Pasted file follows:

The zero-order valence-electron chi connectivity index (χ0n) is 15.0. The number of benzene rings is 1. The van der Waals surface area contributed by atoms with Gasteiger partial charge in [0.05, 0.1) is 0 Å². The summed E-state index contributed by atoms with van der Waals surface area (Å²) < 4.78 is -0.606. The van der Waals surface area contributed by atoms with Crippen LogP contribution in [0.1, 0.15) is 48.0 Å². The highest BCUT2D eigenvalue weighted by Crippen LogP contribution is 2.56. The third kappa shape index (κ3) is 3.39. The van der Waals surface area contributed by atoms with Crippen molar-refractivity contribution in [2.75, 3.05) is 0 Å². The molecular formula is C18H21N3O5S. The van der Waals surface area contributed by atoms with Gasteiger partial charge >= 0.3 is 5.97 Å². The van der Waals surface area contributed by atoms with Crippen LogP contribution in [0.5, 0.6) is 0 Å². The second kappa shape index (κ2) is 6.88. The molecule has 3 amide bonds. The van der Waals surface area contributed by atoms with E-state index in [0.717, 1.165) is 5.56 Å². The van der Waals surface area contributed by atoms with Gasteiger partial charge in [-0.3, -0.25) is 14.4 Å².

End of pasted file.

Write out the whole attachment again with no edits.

The zero-order valence-electron chi connectivity index (χ0n) is 15.0. The number of benzene rings is 1. The van der Waals surface area contributed by atoms with Gasteiger partial charge in [0.05, 0.1) is 0 Å². The summed E-state index contributed by atoms with van der Waals surface area (Å²) < 4.78 is -0.606. The van der Waals surface area contributed by atoms with Crippen LogP contribution in [0.1, 0.15) is 48.0 Å². The highest BCUT2D eigenvalue weighted by Crippen LogP contribution is 2.56. The third kappa shape index (κ3) is 3.39. The van der Waals surface area contributed by atoms with Crippen molar-refractivity contribution in [2.75, 3.05) is 0 Å². The molecular formula is C18H21N3O5S. The van der Waals surface area contributed by atoms with Gasteiger partial charge >= 0.3 is 5.97 Å². The van der Waals surface area contributed by atoms with Crippen LogP contribution in [0.5, 0.6) is 0 Å². The second kappa shape index (κ2) is 6.88. The molecule has 3 amide bonds. The van der Waals surface area contributed by atoms with E-state index in [0.717, 1.165) is 5.56 Å². The van der Waals surface area contributed by atoms with Gasteiger partial charge in [-0.3, -0.25) is 14.4 Å².